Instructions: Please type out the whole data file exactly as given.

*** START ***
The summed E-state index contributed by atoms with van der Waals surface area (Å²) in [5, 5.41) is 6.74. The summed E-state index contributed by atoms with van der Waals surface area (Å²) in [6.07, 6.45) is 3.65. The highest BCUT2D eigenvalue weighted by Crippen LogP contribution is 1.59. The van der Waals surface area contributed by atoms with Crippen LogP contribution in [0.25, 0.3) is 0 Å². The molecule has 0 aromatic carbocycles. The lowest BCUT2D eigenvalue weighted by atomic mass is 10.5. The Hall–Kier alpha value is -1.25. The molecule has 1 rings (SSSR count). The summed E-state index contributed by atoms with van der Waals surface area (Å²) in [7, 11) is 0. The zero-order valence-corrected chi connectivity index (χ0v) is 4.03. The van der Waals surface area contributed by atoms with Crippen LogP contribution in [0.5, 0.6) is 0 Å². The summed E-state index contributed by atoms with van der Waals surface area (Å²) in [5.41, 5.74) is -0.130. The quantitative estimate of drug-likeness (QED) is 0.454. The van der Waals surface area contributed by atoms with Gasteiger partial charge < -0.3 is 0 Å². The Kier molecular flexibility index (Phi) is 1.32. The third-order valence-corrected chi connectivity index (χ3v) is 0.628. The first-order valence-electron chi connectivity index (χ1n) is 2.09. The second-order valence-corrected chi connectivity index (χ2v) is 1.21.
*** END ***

The summed E-state index contributed by atoms with van der Waals surface area (Å²) in [5, 5.41) is 6.74. The summed E-state index contributed by atoms with van der Waals surface area (Å²) in [6.07, 6.45) is 3.65. The highest BCUT2D eigenvalue weighted by Crippen LogP contribution is 1.59. The van der Waals surface area contributed by atoms with Crippen LogP contribution in [0.25, 0.3) is 0 Å². The molecule has 0 aromatic carbocycles. The lowest BCUT2D eigenvalue weighted by atomic mass is 10.5. The Hall–Kier alpha value is -1.25. The molecule has 1 rings (SSSR count). The summed E-state index contributed by atoms with van der Waals surface area (Å²) in [7, 11) is 0. The zero-order valence-corrected chi connectivity index (χ0v) is 4.03. The van der Waals surface area contributed by atoms with Crippen LogP contribution in [0.5, 0.6) is 0 Å². The summed E-state index contributed by atoms with van der Waals surface area (Å²) in [5.41, 5.74) is -0.130. The quantitative estimate of drug-likeness (QED) is 0.454. The van der Waals surface area contributed by atoms with Gasteiger partial charge < -0.3 is 0 Å². The Kier molecular flexibility index (Phi) is 1.32. The third-order valence-corrected chi connectivity index (χ3v) is 0.628. The first-order valence-electron chi connectivity index (χ1n) is 2.09. The second-order valence-corrected chi connectivity index (χ2v) is 1.21.